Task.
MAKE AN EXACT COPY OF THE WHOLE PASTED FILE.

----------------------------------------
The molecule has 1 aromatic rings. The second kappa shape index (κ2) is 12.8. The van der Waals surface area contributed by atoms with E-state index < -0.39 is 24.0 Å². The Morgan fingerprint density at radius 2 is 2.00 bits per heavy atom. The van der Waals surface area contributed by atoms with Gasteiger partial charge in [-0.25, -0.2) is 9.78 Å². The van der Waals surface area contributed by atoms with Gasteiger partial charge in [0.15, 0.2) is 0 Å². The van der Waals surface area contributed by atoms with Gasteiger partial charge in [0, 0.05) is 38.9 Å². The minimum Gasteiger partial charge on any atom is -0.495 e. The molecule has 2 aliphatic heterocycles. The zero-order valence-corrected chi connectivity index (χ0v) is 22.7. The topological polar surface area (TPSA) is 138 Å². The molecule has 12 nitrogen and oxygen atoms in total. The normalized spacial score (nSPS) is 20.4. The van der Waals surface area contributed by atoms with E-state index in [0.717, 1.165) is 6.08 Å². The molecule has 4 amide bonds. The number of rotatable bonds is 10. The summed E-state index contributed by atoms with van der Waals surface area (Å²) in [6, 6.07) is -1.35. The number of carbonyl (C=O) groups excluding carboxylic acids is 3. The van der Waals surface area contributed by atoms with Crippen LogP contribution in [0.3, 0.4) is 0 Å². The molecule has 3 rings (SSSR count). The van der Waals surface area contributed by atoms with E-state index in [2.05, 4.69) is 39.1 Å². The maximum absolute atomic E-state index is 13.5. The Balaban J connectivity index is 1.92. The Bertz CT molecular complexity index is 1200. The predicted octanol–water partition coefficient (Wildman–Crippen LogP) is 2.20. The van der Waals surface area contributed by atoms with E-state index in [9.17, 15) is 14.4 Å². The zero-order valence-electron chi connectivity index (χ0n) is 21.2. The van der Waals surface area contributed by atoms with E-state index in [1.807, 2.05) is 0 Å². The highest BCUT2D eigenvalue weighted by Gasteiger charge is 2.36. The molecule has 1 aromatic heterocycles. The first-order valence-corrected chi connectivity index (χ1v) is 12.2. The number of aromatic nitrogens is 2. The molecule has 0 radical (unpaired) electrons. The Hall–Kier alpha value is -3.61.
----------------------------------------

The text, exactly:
The molecule has 1 aromatic rings. The second kappa shape index (κ2) is 12.8. The van der Waals surface area contributed by atoms with E-state index < -0.39 is 24.0 Å². The Morgan fingerprint density at radius 2 is 2.00 bits per heavy atom. The van der Waals surface area contributed by atoms with Gasteiger partial charge in [-0.25, -0.2) is 9.78 Å². The van der Waals surface area contributed by atoms with Gasteiger partial charge in [0.15, 0.2) is 0 Å². The van der Waals surface area contributed by atoms with Gasteiger partial charge in [0, 0.05) is 38.9 Å². The minimum Gasteiger partial charge on any atom is -0.495 e. The molecule has 2 aliphatic heterocycles. The zero-order valence-corrected chi connectivity index (χ0v) is 22.7. The topological polar surface area (TPSA) is 138 Å². The molecule has 12 nitrogen and oxygen atoms in total. The normalized spacial score (nSPS) is 20.4. The van der Waals surface area contributed by atoms with E-state index in [0.717, 1.165) is 6.08 Å². The molecule has 4 amide bonds. The number of rotatable bonds is 10. The summed E-state index contributed by atoms with van der Waals surface area (Å²) in [6, 6.07) is -1.35. The number of carbonyl (C=O) groups excluding carboxylic acids is 3. The van der Waals surface area contributed by atoms with Crippen LogP contribution in [0.3, 0.4) is 0 Å². The molecule has 3 rings (SSSR count). The van der Waals surface area contributed by atoms with E-state index in [2.05, 4.69) is 39.1 Å². The maximum absolute atomic E-state index is 13.5. The Balaban J connectivity index is 1.92. The Bertz CT molecular complexity index is 1200. The predicted octanol–water partition coefficient (Wildman–Crippen LogP) is 2.20. The van der Waals surface area contributed by atoms with E-state index in [9.17, 15) is 14.4 Å². The zero-order valence-electron chi connectivity index (χ0n) is 21.2. The van der Waals surface area contributed by atoms with E-state index in [1.807, 2.05) is 0 Å². The highest BCUT2D eigenvalue weighted by Gasteiger charge is 2.36. The molecule has 1 aromatic heterocycles. The first-order valence-corrected chi connectivity index (χ1v) is 12.2. The number of aromatic nitrogens is 2. The molecule has 0 radical (unpaired) electrons. The Hall–Kier alpha value is -3.61.